If you happen to run Android L, or a port based on it, on your device and you’re wondering whether Google will release an update to fix any of the potential issues discovered with the Developer Preview ROM, you should know there’s a slim chance that will happen. German publication Smartdroid.de picked up a Google+ discussion in which Googler Rich Hyndman, who shared more details about Android L in a video published recently on YouTube, revealed that updates aren’t exactly in the picture for Android L. More →
Not everyone with an Android device has been fortunate enough to gain access to the Android L Developer Preview, but some the elements of the update have been making their way back to older versions of Android. One of the most notable apps to make it on to the Google Play store was the Android L keyboard by developer Shen Ye, but it was unceremoniously pulled from the store shortly after its release. More →
In addition to Android L and Material Design, Google at I/O 2014 unveiled Android One, an Android reference platform meant to bring affordable smartphones to certain markets, and help Google bring more people online. Indian publication The Economic Times has learned the company plans to launch Android One smartphones this October in the country, with devices supposed to sell for $100 a pop. More →
Google’s main I/O 2014 announcement was the new Material Design language that covers not only the next major release of Android (Android L), but also Google’s apps across platforms and screens. Material Design is what Google wants developers to use for their apps as well, whether they’re for Android, iOS or the web, and ArsTechnica has put together a great collection of screenshots, shared by Google during its I/O sessions, via its online Material Design guidelines or leaked online. More →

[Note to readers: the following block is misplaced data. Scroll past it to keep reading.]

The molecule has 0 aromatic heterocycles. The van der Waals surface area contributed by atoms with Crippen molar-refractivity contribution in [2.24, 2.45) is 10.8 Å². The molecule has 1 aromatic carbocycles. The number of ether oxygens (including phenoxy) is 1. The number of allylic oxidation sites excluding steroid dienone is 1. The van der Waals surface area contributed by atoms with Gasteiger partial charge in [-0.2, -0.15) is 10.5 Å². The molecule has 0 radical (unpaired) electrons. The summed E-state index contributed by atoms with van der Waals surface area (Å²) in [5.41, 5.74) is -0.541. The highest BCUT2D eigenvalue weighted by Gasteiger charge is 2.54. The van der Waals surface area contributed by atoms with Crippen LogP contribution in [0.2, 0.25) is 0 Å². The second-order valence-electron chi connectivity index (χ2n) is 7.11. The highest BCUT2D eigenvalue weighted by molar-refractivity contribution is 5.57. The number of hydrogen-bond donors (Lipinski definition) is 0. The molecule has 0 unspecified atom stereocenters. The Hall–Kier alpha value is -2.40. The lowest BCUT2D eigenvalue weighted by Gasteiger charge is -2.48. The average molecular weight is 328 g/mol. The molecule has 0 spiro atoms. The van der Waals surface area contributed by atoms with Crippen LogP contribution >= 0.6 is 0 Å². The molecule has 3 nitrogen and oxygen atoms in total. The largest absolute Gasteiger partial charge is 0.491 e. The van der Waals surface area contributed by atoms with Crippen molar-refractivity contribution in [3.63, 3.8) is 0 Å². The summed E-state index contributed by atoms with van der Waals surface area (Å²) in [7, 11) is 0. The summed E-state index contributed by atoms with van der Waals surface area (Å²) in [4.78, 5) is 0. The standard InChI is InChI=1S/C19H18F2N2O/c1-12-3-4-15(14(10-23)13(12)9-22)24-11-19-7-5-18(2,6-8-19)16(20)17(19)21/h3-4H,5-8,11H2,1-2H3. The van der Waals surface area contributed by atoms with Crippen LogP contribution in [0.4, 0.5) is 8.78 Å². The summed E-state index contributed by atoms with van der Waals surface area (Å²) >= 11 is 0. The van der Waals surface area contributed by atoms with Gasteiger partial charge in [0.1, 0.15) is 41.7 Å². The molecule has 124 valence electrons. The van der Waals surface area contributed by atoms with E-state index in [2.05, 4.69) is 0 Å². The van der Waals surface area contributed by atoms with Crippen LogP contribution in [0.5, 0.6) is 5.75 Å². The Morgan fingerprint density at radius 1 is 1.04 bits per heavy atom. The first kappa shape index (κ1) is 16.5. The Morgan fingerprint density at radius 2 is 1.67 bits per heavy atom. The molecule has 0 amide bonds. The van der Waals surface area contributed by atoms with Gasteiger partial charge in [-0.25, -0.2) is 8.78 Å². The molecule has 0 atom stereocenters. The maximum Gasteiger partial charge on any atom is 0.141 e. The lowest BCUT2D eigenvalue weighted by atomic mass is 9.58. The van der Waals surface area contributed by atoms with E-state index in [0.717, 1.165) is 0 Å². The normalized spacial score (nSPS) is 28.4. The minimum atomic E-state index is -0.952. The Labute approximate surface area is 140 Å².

Motorola is apparently working on a few new Android handsets including phablet-sized devices, a couple of new videos posted on TK Tech News reveal. The publication has supposedly gotten in touch with a person who’s actually using such a device, which doesn’t have a commercial name yet, but which appears to be running Android L or some sort of Android L-like launcher on top of stock Android. More →
We still have several months to wait before Google finally releases its highly anticipated new Android L update, but a few apps and nifty tricks gave eager enthusiasts a way to experience certain elements of L right now. Among them was Shen Ye’s great Android L Keyboard app, which — as the name might suggest — allowed users to install the sleek new keyboard from Android L on their smartphones running earlier versions of Android.
Unfortunately, Google has removed the app from the Google Play store. More →
Google has published new Android distribution stats on its developers portal, the first numbers shared by the company following the Android L Developer Preview release, but the company did not include any Android L numbers in the new chart. That’s hardly surprising though, not only because Android L is not commercially available at this point, but also because the Developer Preview was released in the last week of June, with only two devices being officially supported so far. More →